As a Scout attending summer camp one year, I remember taking garlic tablets to repel mosquitoes.
Bad news: We still got bitten. Good news: We didn’t see a single vampire the whole week.
These days, defending yourself and your Scouts from mosquitoes is even more of an arm- and leg- and head-scratcher than it was in the ’90s.
And in the age of Zika, West Nile and chikungunya, its importance has become even more pronounced.
Just in time for mosquito season, let’s go over the latest recommendations for protecting yourself from those flying menaces.
What the BSA says
The BSA Fieldbook, on page 236, recommends using products with DEET as the active ingredient.
But it reminds Scouts that “DEET can have a destructive effect on synthetic clothing and equipment such as sleeping bags and tents.”
In other words, be careful where you aim the spray bottle.
What the outdoors experts say
The Environmental Working Group, a nonprofit organization of scientists who study the effects that chemicals have on human health, has a handy guide to bug repellents.
Here are some of my key takeaways.
What kinds of repellent are best?
For the strongest protection against mosquitoes, especially the Aedes mosquito that carries Zika, EWG says to use one of these three repellents:
- Picaridin (20 percent concentration)
- IR3535 (20 percent concentration)
- DEET (20 percent to 30 percent concentration)
Choose a concentration based on the amount of time you or your child will spend outdoors.
Still OK but less effective against the Aedes mosquito:
- Oil of lemon eucalyptus (30 percent to 40 percent)
Of course, you’ll want to follow manufacturer’s guidelines on how much and how often to use. Some of these chemicals should not be used on infants and young children.
For example, Oil of Lemon Eucalyptus/PMD should not be used on children younger than 3 years old.
OK, then what kind is the best of the best?
DEET. Here’s what EWG says:
Many people are understandably concerned about the possible drawbacks of common insect repellents such as DEET. In researching our 2013 report, we spent 18 months digging into the question: What are the safest and most effective ways to prevent bug bites and the diseases they may transmit?
We concluded that there is no sure, completely safe way to prevent bug bites. All bug repellents have pros and cons.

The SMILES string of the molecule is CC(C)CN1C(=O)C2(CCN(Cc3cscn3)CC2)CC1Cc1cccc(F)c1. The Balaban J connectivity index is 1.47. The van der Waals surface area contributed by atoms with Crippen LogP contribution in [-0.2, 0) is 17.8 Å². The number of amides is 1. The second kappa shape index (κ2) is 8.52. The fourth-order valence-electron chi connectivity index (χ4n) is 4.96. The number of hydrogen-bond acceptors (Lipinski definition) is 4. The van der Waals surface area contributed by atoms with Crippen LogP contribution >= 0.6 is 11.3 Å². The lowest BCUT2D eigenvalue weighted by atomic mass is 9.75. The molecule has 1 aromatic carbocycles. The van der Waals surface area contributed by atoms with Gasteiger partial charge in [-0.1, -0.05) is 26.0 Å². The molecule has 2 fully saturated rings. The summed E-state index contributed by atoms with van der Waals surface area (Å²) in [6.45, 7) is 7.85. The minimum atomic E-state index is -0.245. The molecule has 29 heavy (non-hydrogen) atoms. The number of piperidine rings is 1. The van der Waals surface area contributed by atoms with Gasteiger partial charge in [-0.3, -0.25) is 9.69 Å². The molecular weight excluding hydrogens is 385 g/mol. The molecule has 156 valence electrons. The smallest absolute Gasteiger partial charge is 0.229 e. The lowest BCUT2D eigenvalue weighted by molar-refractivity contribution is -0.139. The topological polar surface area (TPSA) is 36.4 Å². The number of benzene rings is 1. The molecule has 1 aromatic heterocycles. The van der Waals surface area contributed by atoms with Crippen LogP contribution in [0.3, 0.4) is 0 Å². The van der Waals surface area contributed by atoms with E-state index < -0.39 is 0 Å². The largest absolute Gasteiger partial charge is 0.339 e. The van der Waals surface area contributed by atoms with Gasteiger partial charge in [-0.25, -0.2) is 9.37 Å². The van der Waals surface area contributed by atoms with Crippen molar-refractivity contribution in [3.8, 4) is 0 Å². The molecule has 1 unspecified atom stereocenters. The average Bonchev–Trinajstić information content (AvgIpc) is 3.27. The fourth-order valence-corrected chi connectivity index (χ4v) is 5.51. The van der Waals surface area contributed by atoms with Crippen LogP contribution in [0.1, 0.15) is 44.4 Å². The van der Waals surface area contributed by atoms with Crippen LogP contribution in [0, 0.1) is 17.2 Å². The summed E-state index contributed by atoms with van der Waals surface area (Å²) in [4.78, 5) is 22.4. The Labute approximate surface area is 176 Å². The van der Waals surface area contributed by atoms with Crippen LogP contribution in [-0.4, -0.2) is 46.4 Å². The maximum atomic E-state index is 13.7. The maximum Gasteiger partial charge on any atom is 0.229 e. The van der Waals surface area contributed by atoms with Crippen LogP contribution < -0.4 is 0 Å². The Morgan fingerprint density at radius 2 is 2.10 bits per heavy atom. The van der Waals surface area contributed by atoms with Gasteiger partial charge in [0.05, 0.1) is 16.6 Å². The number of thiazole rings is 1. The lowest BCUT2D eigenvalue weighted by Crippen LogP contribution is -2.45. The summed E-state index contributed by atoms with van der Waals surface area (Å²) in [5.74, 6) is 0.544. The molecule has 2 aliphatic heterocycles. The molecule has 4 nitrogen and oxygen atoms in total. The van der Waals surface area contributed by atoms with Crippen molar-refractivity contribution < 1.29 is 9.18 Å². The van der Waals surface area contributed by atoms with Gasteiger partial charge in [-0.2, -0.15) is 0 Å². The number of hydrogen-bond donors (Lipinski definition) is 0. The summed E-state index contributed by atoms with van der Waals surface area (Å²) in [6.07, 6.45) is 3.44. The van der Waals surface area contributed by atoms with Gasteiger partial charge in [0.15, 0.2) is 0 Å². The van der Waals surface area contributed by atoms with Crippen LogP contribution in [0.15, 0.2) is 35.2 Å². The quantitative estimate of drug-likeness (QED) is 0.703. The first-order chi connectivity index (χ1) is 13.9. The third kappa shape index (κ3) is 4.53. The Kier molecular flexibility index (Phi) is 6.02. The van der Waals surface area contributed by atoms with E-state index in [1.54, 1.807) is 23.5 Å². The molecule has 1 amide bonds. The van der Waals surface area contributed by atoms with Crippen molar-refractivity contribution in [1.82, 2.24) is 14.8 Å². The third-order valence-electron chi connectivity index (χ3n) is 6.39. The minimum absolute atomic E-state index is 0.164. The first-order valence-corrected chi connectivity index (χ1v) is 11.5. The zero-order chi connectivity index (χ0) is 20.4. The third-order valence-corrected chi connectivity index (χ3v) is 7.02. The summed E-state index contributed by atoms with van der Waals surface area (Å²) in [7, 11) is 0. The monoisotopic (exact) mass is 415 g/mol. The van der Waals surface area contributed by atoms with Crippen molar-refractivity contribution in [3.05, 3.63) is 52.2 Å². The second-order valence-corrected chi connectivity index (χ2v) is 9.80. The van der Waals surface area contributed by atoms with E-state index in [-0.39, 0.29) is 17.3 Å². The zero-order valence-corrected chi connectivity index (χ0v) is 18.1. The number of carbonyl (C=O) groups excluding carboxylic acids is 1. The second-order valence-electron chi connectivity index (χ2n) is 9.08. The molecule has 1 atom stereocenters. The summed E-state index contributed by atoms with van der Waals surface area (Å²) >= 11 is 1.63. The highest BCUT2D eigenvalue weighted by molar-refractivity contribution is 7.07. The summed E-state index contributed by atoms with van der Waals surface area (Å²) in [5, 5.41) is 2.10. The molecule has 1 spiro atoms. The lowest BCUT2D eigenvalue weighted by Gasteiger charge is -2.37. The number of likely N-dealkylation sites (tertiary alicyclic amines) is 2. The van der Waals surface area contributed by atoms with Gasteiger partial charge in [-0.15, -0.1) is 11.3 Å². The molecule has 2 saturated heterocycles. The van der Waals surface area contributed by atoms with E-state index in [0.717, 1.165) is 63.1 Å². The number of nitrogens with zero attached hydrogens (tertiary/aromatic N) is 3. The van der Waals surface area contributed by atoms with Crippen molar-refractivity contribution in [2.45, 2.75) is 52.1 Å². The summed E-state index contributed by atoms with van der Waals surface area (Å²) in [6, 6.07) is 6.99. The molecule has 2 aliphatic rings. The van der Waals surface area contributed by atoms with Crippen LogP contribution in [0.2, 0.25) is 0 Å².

But some repellents are effective and relatively low in toxicity — provided you take precautions when using them, particularly on children.
Among the three repellent chemicals that are EWG’s top picks is DEET, which is widely used but much maligned. DEET’s safety profile is better than many people assume. Its effectiveness at preventing bites is approached by only a few other repellent ingredients.
DEET isn’t a perfect choice nor the only choice. But weighed against the consequences of Zika disease and West Nile virus, we believe it is a reasonable one.
Which concentration of DEET is safe for Scout-age children?
The current American Academy of Pediatrics and Centers for Disease Control and Prevention recommendation for children older than 2 months of age is to use 10 percent to 30 percent DEET.
DEET should not be used on children younger than 2 months of age.
The percentage doesn’t affect the amount effectiveness but rather its duration.
- Ten percent DEET is effective for about two hours.
- Thirty percent DEET protects for about five hours.
You want the lowest concentration that will provide the required length of coverage.
What kinds of repellent shouldn’t I use?
- Essential oils
- Vitamin B1 patches
- Candles, which emit fumes that could trigger respiratory problems
- Outdoor “fogger” insecticides, which have chemicals even harsher than the sprays
How else can I protect myself?
- Clothing is your first line of defense — even more critical than bug spray. Cover up with pants and long sleeves when possible, especially when you need protection from sun and mosquitoes.
- The new Boy Scout Handbook recommends clothing treated with permethrin to help keep biters away.
- Reapply bug spray after swimming and sweating.
- Two-in-one (sunscreen and repellent) products don’t work as well as separate ones. The CDC recommends applying sunscreen first and then mosquito repellent.
What else should I know?
- Don’t let children under 10 apply insect repellent themselves.
- Avoid the child’s eyes and mouth and use repellent sparingly around ears.
- Do not apply repellent to the child’s hands because children may put their hands in their mouths.
- Make sure children wash the repellent away once they head back inside.
Where can I learn more?
I’ve looked at dozens of sites and found this EWG Guide to Bug Repellents in the Age of Zika to be the best.
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